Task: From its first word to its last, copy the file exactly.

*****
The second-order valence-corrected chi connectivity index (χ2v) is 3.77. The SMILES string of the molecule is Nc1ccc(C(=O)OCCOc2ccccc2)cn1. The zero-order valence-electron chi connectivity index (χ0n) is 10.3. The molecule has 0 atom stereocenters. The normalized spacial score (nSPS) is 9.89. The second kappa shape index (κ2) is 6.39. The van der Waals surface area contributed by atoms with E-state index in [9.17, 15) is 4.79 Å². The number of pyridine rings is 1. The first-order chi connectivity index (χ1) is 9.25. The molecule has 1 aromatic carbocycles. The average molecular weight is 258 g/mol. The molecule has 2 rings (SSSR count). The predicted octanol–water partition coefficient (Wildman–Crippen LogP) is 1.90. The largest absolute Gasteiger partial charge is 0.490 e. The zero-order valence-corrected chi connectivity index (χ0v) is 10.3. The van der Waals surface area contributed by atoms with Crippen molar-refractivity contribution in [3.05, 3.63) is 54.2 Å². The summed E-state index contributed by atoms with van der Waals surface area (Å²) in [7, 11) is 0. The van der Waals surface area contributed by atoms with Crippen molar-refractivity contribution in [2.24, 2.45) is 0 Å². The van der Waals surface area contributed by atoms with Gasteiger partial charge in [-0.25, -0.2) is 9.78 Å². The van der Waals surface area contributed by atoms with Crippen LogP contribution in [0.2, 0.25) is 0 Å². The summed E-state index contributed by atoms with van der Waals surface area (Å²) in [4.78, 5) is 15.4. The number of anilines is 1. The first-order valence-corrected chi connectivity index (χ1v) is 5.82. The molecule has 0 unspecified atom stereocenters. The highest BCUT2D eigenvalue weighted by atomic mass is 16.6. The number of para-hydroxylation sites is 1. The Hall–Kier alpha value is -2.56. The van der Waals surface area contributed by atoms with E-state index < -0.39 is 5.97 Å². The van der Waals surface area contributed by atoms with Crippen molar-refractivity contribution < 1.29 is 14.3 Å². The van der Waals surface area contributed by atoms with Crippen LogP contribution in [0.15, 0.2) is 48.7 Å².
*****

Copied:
The second-order valence-corrected chi connectivity index (χ2v) is 3.77. The SMILES string of the molecule is Nc1ccc(C(=O)OCCOc2ccccc2)cn1. The zero-order valence-electron chi connectivity index (χ0n) is 10.3. The molecule has 0 atom stereocenters. The normalized spacial score (nSPS) is 9.89. The second kappa shape index (κ2) is 6.39. The van der Waals surface area contributed by atoms with E-state index in [9.17, 15) is 4.79 Å². The number of pyridine rings is 1. The first-order chi connectivity index (χ1) is 9.25. The molecule has 1 aromatic carbocycles. The average molecular weight is 258 g/mol. The molecule has 2 rings (SSSR count). The predicted octanol–water partition coefficient (Wildman–Crippen LogP) is 1.90. The largest absolute Gasteiger partial charge is 0.490 e. The zero-order valence-corrected chi connectivity index (χ0v) is 10.3. The van der Waals surface area contributed by atoms with Crippen molar-refractivity contribution in [3.05, 3.63) is 54.2 Å². The summed E-state index contributed by atoms with van der Waals surface area (Å²) in [7, 11) is 0. The van der Waals surface area contributed by atoms with Crippen molar-refractivity contribution in [2.24, 2.45) is 0 Å². The van der Waals surface area contributed by atoms with Gasteiger partial charge in [-0.25, -0.2) is 9.78 Å². The van der Waals surface area contributed by atoms with Crippen LogP contribution in [0.2, 0.25) is 0 Å². The summed E-state index contributed by atoms with van der Waals surface area (Å²) in [4.78, 5) is 15.4. The number of anilines is 1. The first-order valence-corrected chi connectivity index (χ1v) is 5.82. The molecule has 0 unspecified atom stereocenters. The highest BCUT2D eigenvalue weighted by atomic mass is 16.6. The number of para-hydroxylation sites is 1. The Hall–Kier alpha value is -2.56. The van der Waals surface area contributed by atoms with E-state index < -0.39 is 5.97 Å². The van der Waals surface area contributed by atoms with Crippen molar-refractivity contribution < 1.29 is 14.3 Å². The van der Waals surface area contributed by atoms with Crippen LogP contribution in [0.15, 0.2) is 48.7 Å².